Friday, April 18, 2014
By John Parker of Falmouth
FALMOUTH — The opening sentence of a recent Press Herald column that read “There was a time when it took locating a nuclear plant ... (in) a community’s backyard to make the public angry” prompts me to urge readers to reconsider their position on nuclear power (“Off Campus: Henry Fonda character shows how to lead amid angry paralysis,” Nov. 18).
John Parker is a resident of Falmouth.
Yes, we did have a breakdown at Three Mile Island in 1979, but because of built-in safety devices, that incident resulted in no injuries or adverse health effects.
Much more significant, in 1986 there was a disastrous failure at Chernobyl in Ukraine. That event is described as “the result of a flawed design that was operated with inadequately trained personnel.”
And finally, we have the second major nuclear disaster, in 2011, several miles north of Tokyo, which was the result of a Pacific tsunami and an ill-advised location for a nuclear plant. Thus, in the best interests of our environment, we are now trying to develop solar and wind energy. Currently the breakdown of our power sources is (1) coal – 37 percent; (2) natural gas – 30 percent; (3) nuclear – 19 percent; (4) hydro – 7 percent; (5) other combustibles – 3 percent, and (5) all others – 4 percent.
Almost everyone is concerned about our environment and global warming. That’s what makes solar and wind energy so popular. But the reality is that they can never generate a significant percentage of what we produce with coal, natural gas and other combustibles. And, unfortunately, hydraulic dams are now deemed to not be worth their impact on the environment and ecology.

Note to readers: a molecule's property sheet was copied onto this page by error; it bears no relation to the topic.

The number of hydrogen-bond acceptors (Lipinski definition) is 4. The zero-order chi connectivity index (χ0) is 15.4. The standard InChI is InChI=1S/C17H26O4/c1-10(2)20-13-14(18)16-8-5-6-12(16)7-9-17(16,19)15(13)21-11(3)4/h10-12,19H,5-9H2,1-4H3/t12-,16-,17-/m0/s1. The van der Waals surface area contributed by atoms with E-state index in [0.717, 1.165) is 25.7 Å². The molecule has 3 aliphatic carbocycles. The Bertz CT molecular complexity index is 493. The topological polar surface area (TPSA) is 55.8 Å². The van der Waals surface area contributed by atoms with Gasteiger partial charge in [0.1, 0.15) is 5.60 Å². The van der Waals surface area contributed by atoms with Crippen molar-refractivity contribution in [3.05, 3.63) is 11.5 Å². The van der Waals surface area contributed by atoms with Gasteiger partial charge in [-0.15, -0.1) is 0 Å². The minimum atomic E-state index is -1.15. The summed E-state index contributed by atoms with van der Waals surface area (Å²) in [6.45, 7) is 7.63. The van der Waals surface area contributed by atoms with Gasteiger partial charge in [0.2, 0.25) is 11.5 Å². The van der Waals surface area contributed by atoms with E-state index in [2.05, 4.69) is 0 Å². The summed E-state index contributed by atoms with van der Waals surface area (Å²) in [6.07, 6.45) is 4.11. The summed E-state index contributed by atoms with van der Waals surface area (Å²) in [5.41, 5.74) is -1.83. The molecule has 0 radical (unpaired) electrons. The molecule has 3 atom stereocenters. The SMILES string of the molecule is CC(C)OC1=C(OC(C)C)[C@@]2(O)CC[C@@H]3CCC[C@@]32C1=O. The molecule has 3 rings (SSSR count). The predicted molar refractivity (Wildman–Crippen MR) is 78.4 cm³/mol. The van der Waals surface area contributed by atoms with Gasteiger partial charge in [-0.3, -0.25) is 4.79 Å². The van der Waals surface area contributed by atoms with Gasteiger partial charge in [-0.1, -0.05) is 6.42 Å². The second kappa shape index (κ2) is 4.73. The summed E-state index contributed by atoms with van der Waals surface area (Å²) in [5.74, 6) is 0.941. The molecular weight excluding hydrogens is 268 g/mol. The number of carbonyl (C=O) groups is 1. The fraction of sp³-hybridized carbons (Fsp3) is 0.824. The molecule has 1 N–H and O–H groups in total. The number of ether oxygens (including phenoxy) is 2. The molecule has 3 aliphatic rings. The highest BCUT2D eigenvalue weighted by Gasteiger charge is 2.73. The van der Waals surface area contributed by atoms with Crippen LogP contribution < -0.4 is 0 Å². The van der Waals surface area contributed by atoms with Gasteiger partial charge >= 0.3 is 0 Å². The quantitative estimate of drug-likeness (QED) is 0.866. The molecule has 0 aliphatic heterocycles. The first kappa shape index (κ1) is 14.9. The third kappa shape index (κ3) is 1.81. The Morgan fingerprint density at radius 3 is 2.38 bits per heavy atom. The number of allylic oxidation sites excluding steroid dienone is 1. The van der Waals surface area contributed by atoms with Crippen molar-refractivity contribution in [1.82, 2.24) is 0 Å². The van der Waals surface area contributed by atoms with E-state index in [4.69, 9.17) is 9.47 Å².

Thus, we continue the utilization of combustible sources, 70 percent, which fill our atmosphere with carbon dioxide. Some debate its effect on global warming, but the reality is that we’re experiencing it. Witness that Glacier National Park has lost 80 percent of its glaciers, and water levels are rising.
What is even more significant is that carbon dioxide levels are now at the highest levels ever known and, as they are being absorbed in the oceans, the lower levels of the ocean food chain are severely threatened.
So what’s the solution? Absent hydraulic, solar and wind power as viable solutions, nuclear power is the only currently known viable alternative. Yes, the general public is afraid of nuclear plants. But instead of harboring emotional prejudices, I urge the public to think rationally.
One hundred nuclear reactors are currently producing power in the United States, most more than 30 years old and some more than 50. In all those years, Three Mile Island, an early design, has been the only hiccup in the U.S.
And think of our Navy. For some 50 years, our submarines and aircraft carriers have been powered by nuclear plants. The latest carrier will have two plants aboard and submarine sailors serve without harm 24/7 for months at a time only a few feet from a nuclear reactor.
Many are concerned about the disposal of nuclear waste. Our “problem” there is self-generated. President Obama, with a stroke of his pen, closed down the Yucca Mountain Nuclear Waste Repository, although nuclear waste stored in Yucca Mountain could never harm a single Nevada resident. And getting it there is also no problem. Nuclear waste (rods) can be shipped by rail in containers that can withstand any derailment with no threat.
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